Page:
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Essential resources for banking executives:Enter ‘Banking Reinvented’

The ROI of improving your bank's digital sales

Your bank could have more revenue, more customers and a higher share of wallet — but you’re fighting against the clock.

by Backbase


In our previous chapter, we highlighted how digital sales in traditional banks is broken — largely due to outdated account opening and product origination processes.

But that’s not the only problem.

The broken system is further compounded by the fact that regulatory changes now make it easier than ever for people to switch to challenger banks, which do offer the exceptionally smooth digital experiences that today’s consumers have come to expect.

If improving the customer experience isn’t a compelling enough reason for your bank to embrace digital sales, then the impact on your bottom line should be.

Let’s find out what your ROI would be if you act today to improve your digital sales process.

We see our customers as invited guests to a party, and we are the hosts. It's our job every day to make every important aspect of the customer experience a little bit better.

Jeff Bezos, Founder and CEO of Amazon

How improved digital sales can increase revenue

Banks are facing what could be described as their ‘e-commerce moment’. Firms like Amazon have reinvented funnel optimization by putting the customer at the heart of the process. As a result, regular consumers have become accustomed to simple onboarding processes and intuitive user interfaces. And we’ve rewarded the innovators — for instance, Amazon generated revenues of over $280 billion in the 2019 financial year alone.

So what does this tell us? Simple: if banks can learn from e-commerce pioneers and adopt the same best practices, the ROI will follow.

In fact, according to the Boston Consulting Group, banks with a strong digital sales process can look forward to the following benefits:

Exhibit 3 | Three Benefits for Banks with Strong Digital Sales

Three benefits for banks with strong digital sales

Source: BCG analysis

Increase account sign-ups

The first and most straightforward way in which banks can see a return on their digital sales investment is through an increase in account sign-ups.

That’s because digital onboarding makes the experience of applying for an account much easier. Customers can complete the process online or via their mobile, and they can even start it on one channel and finish on another without having to resubmit any of their information.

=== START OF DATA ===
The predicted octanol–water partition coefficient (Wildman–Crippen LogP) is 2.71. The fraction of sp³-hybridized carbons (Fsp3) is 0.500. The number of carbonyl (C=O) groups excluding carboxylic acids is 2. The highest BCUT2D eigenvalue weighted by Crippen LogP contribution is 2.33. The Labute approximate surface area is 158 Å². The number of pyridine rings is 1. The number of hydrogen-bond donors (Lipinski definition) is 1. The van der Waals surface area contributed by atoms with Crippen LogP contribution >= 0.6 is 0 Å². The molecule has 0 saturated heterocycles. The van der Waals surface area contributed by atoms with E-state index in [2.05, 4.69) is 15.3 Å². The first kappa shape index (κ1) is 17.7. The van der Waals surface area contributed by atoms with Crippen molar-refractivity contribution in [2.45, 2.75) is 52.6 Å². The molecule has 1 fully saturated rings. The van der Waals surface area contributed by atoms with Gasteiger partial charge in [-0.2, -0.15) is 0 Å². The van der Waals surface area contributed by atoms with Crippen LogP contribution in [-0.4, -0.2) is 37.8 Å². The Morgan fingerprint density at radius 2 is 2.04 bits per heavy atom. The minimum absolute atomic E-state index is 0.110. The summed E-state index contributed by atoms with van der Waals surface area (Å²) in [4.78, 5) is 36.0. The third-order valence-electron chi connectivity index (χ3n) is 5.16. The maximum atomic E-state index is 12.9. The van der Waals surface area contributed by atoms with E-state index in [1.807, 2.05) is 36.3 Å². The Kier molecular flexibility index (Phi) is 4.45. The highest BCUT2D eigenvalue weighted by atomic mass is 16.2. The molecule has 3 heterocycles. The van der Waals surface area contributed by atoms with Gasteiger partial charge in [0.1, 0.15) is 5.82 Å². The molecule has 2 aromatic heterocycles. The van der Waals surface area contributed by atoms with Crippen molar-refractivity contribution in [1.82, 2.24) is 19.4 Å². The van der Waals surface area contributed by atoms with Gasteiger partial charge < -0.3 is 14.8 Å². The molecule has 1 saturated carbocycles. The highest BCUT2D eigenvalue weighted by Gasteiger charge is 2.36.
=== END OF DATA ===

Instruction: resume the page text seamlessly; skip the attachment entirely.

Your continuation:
That saves the customer the time and inconvenience of having to stop by a branch to hand over paper copies of ID documents. It also reduces the abandonment rate which can cost several hundred dollars per dropout.

Increase account sign ups

By offering a seamless onboarding experience, you can boost conversions – typically by 10-15% within the first year.[3]

And that’s not all – a 20% improvement in satisfaction with the customer journey translates to an additional increase in revenue of up to 15%.[2]

In other words: delivering a great onboarding experience is key to continuing to reap value from your customer over the course of their total lifecycle.

Increase your share of wallet

Once onboarding is complete, you can then focus on increasing your share of wallet by cross-selling and upselling higher-margin products, like loans and credit cards.

To put this in context, the average customer typically owns seven products: three with their primary bank and the rest with different providers. However, research by the RFI Group shows that customers who are highly digitally engaged hold four products with their main provider and up to 12 in total. Incidentally, they usually purchase more profitable products from other banks[5] That’s revenue that you’re missing out on if your digital sales process fails to keep your customers engaged.

Your Net Promoter Scores (NPS) – which measure whether a customer will recommend a product or service to a friend – will also improve as a result. Digitally engaged customers are more than four times as likely to endorse their main bank as those who prefer to stick to more traditional channels.

Tip: How can you make your digital sales process more engaging?

An engaging digital sales process increases product adoption, which means you can increase your revenue per customer.

One way to improve engagement is through personalization. You can use digital channels to build up a profile of your customers by capturing a wide range of data, which allows more effective targeting of new products. For instance, you can target customers who reliably pay off credit cards with other providers from their current account with a similar product. According to research firm Experian, tailored offers boost revenue by up to 19%.[6]